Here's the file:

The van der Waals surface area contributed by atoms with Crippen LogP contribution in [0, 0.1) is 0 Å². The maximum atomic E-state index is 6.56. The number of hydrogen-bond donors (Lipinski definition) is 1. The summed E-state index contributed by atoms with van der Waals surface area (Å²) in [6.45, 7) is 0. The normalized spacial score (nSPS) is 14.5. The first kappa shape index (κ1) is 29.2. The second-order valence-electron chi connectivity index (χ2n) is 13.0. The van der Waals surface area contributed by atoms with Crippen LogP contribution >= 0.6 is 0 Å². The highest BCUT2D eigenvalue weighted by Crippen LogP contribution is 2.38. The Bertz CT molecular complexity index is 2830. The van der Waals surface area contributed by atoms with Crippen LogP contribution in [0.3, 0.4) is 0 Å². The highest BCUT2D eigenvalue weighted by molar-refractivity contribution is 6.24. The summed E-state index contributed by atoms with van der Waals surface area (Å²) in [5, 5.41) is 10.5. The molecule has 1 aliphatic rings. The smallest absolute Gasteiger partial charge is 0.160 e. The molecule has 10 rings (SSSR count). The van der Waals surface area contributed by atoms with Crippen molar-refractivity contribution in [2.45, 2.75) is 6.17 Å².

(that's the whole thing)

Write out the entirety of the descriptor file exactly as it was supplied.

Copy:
The van der Waals surface area contributed by atoms with Crippen LogP contribution in [0, 0.1) is 0 Å². The maximum atomic E-state index is 6.56. The number of hydrogen-bond donors (Lipinski definition) is 1. The summed E-state index contributed by atoms with van der Waals surface area (Å²) in [6.45, 7) is 0. The normalized spacial score (nSPS) is 14.5. The first kappa shape index (κ1) is 29.2. The second-order valence-electron chi connectivity index (χ2n) is 13.0. The van der Waals surface area contributed by atoms with Crippen LogP contribution >= 0.6 is 0 Å². The highest BCUT2D eigenvalue weighted by Crippen LogP contribution is 2.38. The Bertz CT molecular complexity index is 2830. The van der Waals surface area contributed by atoms with Crippen LogP contribution in [0.3, 0.4) is 0 Å². The highest BCUT2D eigenvalue weighted by molar-refractivity contribution is 6.24. The summed E-state index contributed by atoms with van der Waals surface area (Å²) in [5, 5.41) is 10.5. The molecule has 1 aliphatic rings. The smallest absolute Gasteiger partial charge is 0.160 e. The molecule has 10 rings (SSSR count). The van der Waals surface area contributed by atoms with Crippen molar-refractivity contribution in [2.45, 2.75) is 6.17 Å².